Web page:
8. Ms. Indira jai Singh, Sr. Advocate appearing on behalf of the petitioner urged that petitioner had not taken any specific objection in this regard in the written statement. Para D of the preliminary objection only questioned the territorial jurisdiction of the High Court to try and entertain the petition. Learned Counsel further argued that there was no absolute bar under Section 14 of the Indian Divorce Act to a decree being passed. All that it provided was that the Court was not bound to pronounce such a decree, if it finds that the petitioner had been guilty of adultery or the other acts as noted above. It was a matter of discretion of the Court. Further that the stage for the application of the proviso under the section would arise only after recording of evidence and trial. The Court had to be satisfied after evidence that the petition had proved her case. It is at that stage that the Court would consider whether or not to exercise the discretion on account of the alleged acts on behalf of the petitioner. The stage of exercise of the discretion has not yet come. Learned Counsel for the petitioner also relied on Full Bench decision of the Madhya Pradesh High Court, Nalini wlo C.H. Issac v. C.H. Issac, reported at 1977 HLR 669, wherein the High Court at the stage of confirming a decree passed by the lower Court observed with regard to the scope of Section 14 as under :

“The only point which needs consideration before confirming the decree passed by the lower Court is whether the petitions, who is also guilty of adultery, is entitled to the relief claimed. The proviso to Section 14 of the Indian Divorce Act, though does not create a bar to the grant of a decree for dissolution of the marriage in favour of the petitioner, who is also guilty of adultery, but provides that the Court shall not be bound to grant such a decree in favour of the petitions, who is also found to be guilty of adultery.

Thus it is clear that the mere fact of Bigamy having been committed by the spouse, who is asking for the exercise of discretion, does not in itself operate as a bar to such exercise but the default on the part of the petitioner has to be primarily weighed in the balance with other matters when the Court is considering the question of the exercise of its discretion. The circumstances in which the petitioner committed the default must be carefully taken into consideration. In the present case, it was the respondent who created the situation resulting in the break down of the marriage by developing illicit intimacy with Chandrakanta and by deserting the petitioner, he created such circumstances which compelled the petitioner to do so.

It is true that the binding sanctity of marriage is to be given due importance and has to be maintained at all costs by ignoring the other social considerations. Thus, in our opinion, a true balance lies to be maintained in between respect for the binding sanctity of the marriage and the social considerations which make it contrary to public policy to insist on the maintenance of a union which has utterly broken down. It is noteworthy that according to the present trend of decisions, the social considerations have operated to induce the Courts, both in England and India, to exercise discretion even in favour of the spouse guilty of adultery in the fact and circumstances of a particular case, wherein, in earlier time a decree would certainly have been refused.

Learned Counsel also relied on the observations made in Fattu v. Mt. Allah Rakhi and Anr., AIR 1931 Lahore 2, which are as under :

One of these principles is that a decree for dissolution of marriage cannot be made merely on admission and without recording evidence: see Bai Kanku v. Shiva Toya (1). This principle has in fact been incorporated in the opening words of Section 14 of the Indian Divorce Act, which require the Court to be satisfied on evidence that the case of the petitioner has been proved.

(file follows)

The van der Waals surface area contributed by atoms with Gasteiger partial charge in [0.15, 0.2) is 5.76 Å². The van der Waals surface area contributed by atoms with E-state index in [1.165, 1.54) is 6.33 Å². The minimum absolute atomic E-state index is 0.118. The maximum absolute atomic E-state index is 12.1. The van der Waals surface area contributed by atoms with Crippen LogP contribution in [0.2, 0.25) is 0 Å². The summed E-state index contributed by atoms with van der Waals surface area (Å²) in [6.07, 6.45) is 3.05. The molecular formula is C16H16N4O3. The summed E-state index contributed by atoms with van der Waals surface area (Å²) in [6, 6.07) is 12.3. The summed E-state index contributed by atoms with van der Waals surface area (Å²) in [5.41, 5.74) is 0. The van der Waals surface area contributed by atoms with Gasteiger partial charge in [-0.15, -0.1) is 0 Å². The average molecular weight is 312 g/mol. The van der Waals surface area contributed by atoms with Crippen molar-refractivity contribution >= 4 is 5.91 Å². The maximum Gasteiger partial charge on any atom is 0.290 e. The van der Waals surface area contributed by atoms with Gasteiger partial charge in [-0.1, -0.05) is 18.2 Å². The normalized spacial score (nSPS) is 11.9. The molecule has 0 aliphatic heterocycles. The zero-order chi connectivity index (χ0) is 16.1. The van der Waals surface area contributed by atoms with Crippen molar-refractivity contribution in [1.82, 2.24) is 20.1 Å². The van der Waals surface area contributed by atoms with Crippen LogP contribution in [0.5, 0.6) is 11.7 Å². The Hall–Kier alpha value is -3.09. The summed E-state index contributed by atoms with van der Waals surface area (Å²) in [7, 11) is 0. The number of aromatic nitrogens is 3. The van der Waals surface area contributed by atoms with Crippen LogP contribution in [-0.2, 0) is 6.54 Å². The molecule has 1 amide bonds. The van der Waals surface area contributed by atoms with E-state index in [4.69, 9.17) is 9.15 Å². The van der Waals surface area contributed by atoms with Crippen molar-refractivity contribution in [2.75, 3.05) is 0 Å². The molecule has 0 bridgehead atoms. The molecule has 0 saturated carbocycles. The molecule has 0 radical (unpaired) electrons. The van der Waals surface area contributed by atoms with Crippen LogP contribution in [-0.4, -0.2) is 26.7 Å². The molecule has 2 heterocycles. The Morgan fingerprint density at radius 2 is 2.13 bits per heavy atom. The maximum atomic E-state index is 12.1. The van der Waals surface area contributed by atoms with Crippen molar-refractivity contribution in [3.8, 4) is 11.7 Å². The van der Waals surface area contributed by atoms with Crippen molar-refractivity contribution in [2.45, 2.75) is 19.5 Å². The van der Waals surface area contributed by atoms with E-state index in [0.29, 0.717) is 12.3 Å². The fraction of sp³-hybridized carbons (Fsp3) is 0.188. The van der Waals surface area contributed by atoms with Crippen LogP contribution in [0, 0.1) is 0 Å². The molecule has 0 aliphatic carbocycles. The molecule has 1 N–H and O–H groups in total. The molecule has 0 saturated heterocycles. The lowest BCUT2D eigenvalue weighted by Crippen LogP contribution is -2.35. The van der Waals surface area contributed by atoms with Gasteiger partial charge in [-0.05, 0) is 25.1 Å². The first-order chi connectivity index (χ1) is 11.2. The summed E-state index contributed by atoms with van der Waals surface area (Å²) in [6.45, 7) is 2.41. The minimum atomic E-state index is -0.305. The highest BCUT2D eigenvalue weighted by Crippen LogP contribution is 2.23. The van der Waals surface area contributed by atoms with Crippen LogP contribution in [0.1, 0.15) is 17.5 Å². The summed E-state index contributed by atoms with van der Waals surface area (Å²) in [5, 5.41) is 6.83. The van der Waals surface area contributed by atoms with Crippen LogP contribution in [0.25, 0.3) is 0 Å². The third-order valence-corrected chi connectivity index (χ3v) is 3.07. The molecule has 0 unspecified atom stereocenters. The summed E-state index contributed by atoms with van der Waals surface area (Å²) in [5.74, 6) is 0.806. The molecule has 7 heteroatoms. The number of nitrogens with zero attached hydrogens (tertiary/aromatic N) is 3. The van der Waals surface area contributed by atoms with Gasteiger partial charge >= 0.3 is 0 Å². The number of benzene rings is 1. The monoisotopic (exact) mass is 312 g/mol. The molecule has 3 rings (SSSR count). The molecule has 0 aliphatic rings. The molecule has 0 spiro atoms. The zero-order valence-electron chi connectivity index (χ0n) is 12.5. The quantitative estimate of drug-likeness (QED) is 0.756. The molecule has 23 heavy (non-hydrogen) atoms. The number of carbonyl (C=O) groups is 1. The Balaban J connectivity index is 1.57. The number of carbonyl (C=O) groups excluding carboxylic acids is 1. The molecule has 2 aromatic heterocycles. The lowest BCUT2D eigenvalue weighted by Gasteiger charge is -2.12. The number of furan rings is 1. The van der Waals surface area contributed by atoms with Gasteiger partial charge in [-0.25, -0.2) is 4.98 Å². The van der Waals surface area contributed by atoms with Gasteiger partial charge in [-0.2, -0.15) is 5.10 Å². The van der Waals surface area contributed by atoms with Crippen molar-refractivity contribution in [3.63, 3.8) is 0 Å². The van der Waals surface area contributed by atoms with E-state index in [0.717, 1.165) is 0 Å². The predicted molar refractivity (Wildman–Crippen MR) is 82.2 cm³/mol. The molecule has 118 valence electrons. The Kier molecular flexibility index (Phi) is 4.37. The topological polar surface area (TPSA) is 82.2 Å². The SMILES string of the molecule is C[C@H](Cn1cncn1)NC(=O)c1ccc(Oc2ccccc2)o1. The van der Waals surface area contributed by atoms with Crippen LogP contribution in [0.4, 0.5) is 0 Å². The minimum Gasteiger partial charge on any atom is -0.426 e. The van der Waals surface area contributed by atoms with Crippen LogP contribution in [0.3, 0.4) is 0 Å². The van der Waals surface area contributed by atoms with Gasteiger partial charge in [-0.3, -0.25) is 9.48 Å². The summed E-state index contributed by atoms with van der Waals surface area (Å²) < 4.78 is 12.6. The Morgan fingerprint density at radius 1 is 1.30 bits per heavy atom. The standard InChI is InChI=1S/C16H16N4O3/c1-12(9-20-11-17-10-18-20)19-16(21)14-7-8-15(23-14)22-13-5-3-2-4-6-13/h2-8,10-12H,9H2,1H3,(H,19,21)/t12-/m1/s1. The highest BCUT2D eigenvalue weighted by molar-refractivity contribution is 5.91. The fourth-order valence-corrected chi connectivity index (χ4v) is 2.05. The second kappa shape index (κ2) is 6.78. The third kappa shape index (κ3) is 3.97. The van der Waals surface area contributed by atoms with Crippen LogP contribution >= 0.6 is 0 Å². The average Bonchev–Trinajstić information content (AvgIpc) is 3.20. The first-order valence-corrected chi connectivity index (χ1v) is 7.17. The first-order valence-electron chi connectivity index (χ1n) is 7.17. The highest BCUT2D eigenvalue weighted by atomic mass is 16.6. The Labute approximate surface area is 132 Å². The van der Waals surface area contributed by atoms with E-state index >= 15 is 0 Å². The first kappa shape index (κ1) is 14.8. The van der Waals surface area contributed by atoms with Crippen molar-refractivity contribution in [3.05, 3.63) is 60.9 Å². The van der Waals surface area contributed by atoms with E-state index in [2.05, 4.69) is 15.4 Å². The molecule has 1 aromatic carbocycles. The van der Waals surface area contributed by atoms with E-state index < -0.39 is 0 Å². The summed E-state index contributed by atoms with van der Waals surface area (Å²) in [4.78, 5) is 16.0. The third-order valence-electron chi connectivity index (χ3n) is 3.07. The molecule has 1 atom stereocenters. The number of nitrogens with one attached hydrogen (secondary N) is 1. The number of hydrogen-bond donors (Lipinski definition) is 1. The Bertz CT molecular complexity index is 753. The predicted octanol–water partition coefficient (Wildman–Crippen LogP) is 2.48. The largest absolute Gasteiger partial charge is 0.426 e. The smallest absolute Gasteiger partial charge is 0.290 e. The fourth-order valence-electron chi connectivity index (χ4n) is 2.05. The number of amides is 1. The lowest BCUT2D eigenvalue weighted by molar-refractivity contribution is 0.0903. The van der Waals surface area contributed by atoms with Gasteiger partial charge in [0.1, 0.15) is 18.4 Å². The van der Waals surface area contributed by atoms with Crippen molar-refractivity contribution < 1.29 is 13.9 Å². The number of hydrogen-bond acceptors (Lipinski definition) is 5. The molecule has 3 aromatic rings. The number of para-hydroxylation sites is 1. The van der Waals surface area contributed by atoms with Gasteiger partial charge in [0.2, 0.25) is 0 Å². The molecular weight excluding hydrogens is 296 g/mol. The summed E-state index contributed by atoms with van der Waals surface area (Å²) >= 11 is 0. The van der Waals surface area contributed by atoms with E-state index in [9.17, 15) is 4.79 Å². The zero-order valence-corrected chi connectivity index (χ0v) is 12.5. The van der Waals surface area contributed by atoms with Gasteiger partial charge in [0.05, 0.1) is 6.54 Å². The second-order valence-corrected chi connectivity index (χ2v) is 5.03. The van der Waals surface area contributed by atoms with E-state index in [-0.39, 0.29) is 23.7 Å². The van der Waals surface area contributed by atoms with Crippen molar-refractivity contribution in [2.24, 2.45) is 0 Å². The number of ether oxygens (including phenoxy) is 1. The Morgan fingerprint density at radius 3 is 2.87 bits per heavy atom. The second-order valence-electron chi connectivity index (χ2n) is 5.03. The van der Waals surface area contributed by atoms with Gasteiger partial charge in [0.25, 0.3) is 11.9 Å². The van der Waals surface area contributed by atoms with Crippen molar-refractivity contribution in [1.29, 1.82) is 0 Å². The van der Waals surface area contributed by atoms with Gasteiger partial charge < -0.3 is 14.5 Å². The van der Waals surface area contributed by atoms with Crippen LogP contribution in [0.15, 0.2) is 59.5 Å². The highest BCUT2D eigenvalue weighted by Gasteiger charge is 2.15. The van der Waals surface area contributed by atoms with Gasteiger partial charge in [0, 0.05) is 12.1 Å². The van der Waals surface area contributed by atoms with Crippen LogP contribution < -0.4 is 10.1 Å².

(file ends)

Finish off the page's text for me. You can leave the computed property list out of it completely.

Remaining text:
Even if the Court is satisfied that the petitioner has established his case by o evidence, it is necessary for it to go further and find whether there has been collusion; and whether the petitioner has been in any manner accessory to or conniving at the adultery or has condoned the same. Having found on these questions, in favour of the petitioner, the Court is not bound to give a decree if it finds that the petitioner has been guilty of adultery or has been guilty of unreasonable delay in presenting the petitioner or of having wilfully separated himself from the other party before the adultery complained of, etc., etc.

9. Learned Counsel for the petitioner has in the reply/counter affidavit denied the tape-recorded conversations as correct and questioned their admissibility and authenticity. The petitioner further denies having, assisted in the affair of the respondent No. l’s sister-in-law.

10. Apart from the fact that the petitioner denies the authenticity and correctness and admissibility of the tape-recorded conversations and denies having any adulterous relationship, there is no absolute bar under Section 14 of the Indian Divorce Act on the maintainability of the petition. Section 14 of the Indian Divorce Act provides that the Court has the discretion to decline to pronounce a judgment or decree if the petitioner though having proved her case, is found to be guilty of adultery or the acts and conducts set out in the section.

11. I am of the view that such a discretion would be exercised by the Court after the evidence has been led and the factual position is clearly established. There is considerable merit in the submission of the petitioner, which finds support in the Full Bench decision of the Madhya Pradesh High Court referred to earlier. Besides, having regard to the totality of facts and circumstances of the case, it cannot be said at this stage that the petitioner’s suit belongs to that class of wholly false, vexatious and frivolous litigation which deserves to be nipped in the bud or the petition does not disclose any cause of action. In these circumstances, I decline the prayer for dismissal of the petition as not maintainable under Section 14 of the Indian Divorce Act at this stage.